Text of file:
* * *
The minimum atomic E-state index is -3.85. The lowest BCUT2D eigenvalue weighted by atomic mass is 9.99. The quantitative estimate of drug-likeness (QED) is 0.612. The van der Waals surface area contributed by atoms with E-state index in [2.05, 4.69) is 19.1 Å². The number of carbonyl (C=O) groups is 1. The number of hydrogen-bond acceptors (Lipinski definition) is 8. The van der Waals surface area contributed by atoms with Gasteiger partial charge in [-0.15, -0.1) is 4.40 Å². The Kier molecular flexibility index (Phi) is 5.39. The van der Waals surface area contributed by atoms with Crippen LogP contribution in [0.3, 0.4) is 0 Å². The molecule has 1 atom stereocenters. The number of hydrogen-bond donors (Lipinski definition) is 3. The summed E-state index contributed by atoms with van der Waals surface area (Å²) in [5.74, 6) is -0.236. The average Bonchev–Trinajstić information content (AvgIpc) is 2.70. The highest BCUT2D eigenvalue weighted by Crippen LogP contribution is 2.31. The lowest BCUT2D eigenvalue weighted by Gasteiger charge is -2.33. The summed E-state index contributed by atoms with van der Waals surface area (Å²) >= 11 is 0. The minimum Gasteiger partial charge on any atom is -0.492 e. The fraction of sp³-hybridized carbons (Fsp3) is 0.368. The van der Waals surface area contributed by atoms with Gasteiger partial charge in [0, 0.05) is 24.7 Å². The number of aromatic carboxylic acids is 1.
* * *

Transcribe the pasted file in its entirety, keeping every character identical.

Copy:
The minimum atomic E-state index is -3.85. The lowest BCUT2D eigenvalue weighted by atomic mass is 9.99. The quantitative estimate of drug-likeness (QED) is 0.612. The van der Waals surface area contributed by atoms with E-state index in [2.05, 4.69) is 19.1 Å². The number of carbonyl (C=O) groups is 1. The number of hydrogen-bond acceptors (Lipinski definition) is 8. The van der Waals surface area contributed by atoms with Gasteiger partial charge in [-0.15, -0.1) is 4.40 Å². The Kier molecular flexibility index (Phi) is 5.39. The van der Waals surface area contributed by atoms with Crippen LogP contribution in [0.3, 0.4) is 0 Å². The molecule has 1 atom stereocenters. The number of hydrogen-bond donors (Lipinski definition) is 3. The summed E-state index contributed by atoms with van der Waals surface area (Å²) in [5.74, 6) is -0.236. The average Bonchev–Trinajstić information content (AvgIpc) is 2.70. The highest BCUT2D eigenvalue weighted by Crippen LogP contribution is 2.31. The lowest BCUT2D eigenvalue weighted by Gasteiger charge is -2.33. The summed E-state index contributed by atoms with van der Waals surface area (Å²) >= 11 is 0. The minimum Gasteiger partial charge on any atom is -0.492 e. The fraction of sp³-hybridized carbons (Fsp3) is 0.368. The van der Waals surface area contributed by atoms with Gasteiger partial charge in [0, 0.05) is 24.7 Å². The number of aromatic carboxylic acids is 1.